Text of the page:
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Senate passes continuing resolution to keep government open

Senate Majority Leader Charles Schumer, D-N.Y., hailed the chamber for passing a continuing resolution to keep the government open on Wednesday. Photo by Ken Cedeno/UPI
1 of 3 | Senate Majority Leader Charles Schumer, D-N.Y., hailed the chamber for passing a continuing resolution to keep the government open on Wednesday. Photo by Ken Cedeno/UPI | License Photo

Nov. 16 (UPI) -- The Senate easily passed a House bill that will keep the government funded through January, averting a possible government shutdown at the end of the year.

The bill passed with a vote of 87-10 late Wednesday night, sending the measure to President Joe Biden for his signature.

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"I have good news for the American people," Senate Majority Leader Chuck Schumer, D-N.Y., said. "This Friday night there will be no government shutdown. I am pleased that Speaker Johnson realized he needed Democratic votes to avoid a shutdown.

"If the speaker is willing to work with Democrats and resist the siren song of the hard right in the House, then we can avoid shutdowns in the future."

The bill marked the first victory for new House Speaker Mike Johnson, R-La., who risked angering ultra-conservatives in his own party to pass the bill that did not include the poison pill of deep government spending cuts.

Johnson was able to win a convincing 336-95 vote for the continuing resolution to keep the government funded with both Republican and Democratic votes in the House while only 10 Republicans and one Democrat -- Sen. Michael Bennett, D-Colo. -- opposed it in the Senate.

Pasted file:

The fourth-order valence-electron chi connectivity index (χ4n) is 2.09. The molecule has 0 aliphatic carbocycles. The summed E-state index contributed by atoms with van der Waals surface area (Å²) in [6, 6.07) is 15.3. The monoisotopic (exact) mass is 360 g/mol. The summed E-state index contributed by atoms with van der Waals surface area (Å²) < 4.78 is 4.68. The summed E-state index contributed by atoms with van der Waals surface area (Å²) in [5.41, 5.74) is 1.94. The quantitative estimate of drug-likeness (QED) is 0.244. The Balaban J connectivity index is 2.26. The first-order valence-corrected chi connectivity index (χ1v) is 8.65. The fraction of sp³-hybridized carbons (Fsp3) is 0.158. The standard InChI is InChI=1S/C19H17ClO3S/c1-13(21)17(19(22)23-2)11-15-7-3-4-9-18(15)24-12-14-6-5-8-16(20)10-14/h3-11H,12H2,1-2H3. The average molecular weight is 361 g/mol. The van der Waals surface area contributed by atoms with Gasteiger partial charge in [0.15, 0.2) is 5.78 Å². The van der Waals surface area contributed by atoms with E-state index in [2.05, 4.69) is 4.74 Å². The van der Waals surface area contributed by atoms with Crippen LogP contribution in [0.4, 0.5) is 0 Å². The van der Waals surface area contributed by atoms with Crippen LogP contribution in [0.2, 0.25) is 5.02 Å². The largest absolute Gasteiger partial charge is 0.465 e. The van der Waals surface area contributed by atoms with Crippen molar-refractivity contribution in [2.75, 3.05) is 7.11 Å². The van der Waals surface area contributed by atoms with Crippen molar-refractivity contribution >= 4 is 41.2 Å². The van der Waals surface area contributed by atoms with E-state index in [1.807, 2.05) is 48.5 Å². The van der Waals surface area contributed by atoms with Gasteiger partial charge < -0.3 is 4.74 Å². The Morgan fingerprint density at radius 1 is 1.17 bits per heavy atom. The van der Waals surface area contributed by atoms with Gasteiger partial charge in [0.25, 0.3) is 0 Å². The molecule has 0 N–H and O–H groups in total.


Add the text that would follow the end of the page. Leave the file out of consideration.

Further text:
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The bill did not include a package covering aid for Israel and Ukraine, humanitarian assistance, or border security.

Despite the bipartisan passage of the bill in both chambers, the House Freedom Caucus remained defiant and has vowed to oppose the resolution.

"The House Freedom Caucus opposes the proposed 'clean' Continuing Resolution as it contains no spending reductions, no border security and not a single meaningful win for the American people," the statement said. "Republicans must stop negotiating against ourselves over fears of what the Senate may do with the promise 'roll over today and we'll fight tomorrow.'"

This week in Washington

President Joe Biden makes remarks on his administration's actions to address the climate crisis in the South Court Auditorium on Tuesday. Photo by Chris Kleponis/UPI | License Photo

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